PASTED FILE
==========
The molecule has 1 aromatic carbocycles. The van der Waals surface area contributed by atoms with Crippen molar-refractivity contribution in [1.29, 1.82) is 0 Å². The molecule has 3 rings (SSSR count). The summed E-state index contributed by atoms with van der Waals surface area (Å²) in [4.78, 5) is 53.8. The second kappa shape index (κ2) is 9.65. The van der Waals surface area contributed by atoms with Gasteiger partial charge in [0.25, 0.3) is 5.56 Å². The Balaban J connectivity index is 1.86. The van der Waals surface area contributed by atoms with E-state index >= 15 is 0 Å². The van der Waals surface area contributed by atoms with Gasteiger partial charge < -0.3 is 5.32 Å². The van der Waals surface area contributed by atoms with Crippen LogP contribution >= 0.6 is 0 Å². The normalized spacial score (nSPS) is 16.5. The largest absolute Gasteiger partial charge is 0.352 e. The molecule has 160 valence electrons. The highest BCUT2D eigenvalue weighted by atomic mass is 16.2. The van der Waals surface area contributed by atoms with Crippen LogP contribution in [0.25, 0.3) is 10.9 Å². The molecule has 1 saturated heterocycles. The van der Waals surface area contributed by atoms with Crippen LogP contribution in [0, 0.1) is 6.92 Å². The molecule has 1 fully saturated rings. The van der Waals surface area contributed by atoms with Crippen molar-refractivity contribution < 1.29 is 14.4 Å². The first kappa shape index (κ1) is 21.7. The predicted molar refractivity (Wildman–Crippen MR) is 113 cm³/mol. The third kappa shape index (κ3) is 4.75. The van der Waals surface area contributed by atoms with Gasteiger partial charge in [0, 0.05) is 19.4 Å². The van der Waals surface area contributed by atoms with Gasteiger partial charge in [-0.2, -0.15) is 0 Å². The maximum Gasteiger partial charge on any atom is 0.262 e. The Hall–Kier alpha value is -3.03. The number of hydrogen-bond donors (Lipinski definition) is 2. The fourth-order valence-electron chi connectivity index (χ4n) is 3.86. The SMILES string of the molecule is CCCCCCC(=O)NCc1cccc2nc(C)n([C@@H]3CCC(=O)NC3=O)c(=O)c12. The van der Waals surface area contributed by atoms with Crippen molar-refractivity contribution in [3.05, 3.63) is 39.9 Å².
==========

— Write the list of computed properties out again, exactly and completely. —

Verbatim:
The molecule has 1 aromatic carbocycles. The van der Waals surface area contributed by atoms with Crippen molar-refractivity contribution in [1.29, 1.82) is 0 Å². The molecule has 3 rings (SSSR count). The summed E-state index contributed by atoms with van der Waals surface area (Å²) in [4.78, 5) is 53.8. The second kappa shape index (κ2) is 9.65. The van der Waals surface area contributed by atoms with Gasteiger partial charge in [0.25, 0.3) is 5.56 Å². The Balaban J connectivity index is 1.86. The van der Waals surface area contributed by atoms with E-state index >= 15 is 0 Å². The van der Waals surface area contributed by atoms with Gasteiger partial charge < -0.3 is 5.32 Å². The van der Waals surface area contributed by atoms with Crippen LogP contribution >= 0.6 is 0 Å². The normalized spacial score (nSPS) is 16.5. The largest absolute Gasteiger partial charge is 0.352 e. The molecule has 160 valence electrons. The highest BCUT2D eigenvalue weighted by atomic mass is 16.2. The van der Waals surface area contributed by atoms with Crippen LogP contribution in [0.25, 0.3) is 10.9 Å². The molecule has 1 saturated heterocycles. The van der Waals surface area contributed by atoms with Crippen LogP contribution in [0, 0.1) is 6.92 Å². The molecule has 1 fully saturated rings. The van der Waals surface area contributed by atoms with Crippen molar-refractivity contribution < 1.29 is 14.4 Å². The first kappa shape index (κ1) is 21.7. The predicted molar refractivity (Wildman–Crippen MR) is 113 cm³/mol. The third kappa shape index (κ3) is 4.75. The van der Waals surface area contributed by atoms with Gasteiger partial charge in [0, 0.05) is 19.4 Å². The van der Waals surface area contributed by atoms with Gasteiger partial charge in [-0.2, -0.15) is 0 Å². The maximum Gasteiger partial charge on any atom is 0.262 e. The Hall–Kier alpha value is -3.03. The number of hydrogen-bond donors (Lipinski definition) is 2. The fourth-order valence-electron chi connectivity index (χ4n) is 3.86. The SMILES string of the molecule is CCCCCCC(=O)NCc1cccc2nc(C)n([C@@H]3CCC(=O)NC3=O)c(=O)c12. The van der Waals surface area contributed by atoms with Crippen molar-refractivity contribution in [3.05, 3.63) is 39.9 Å².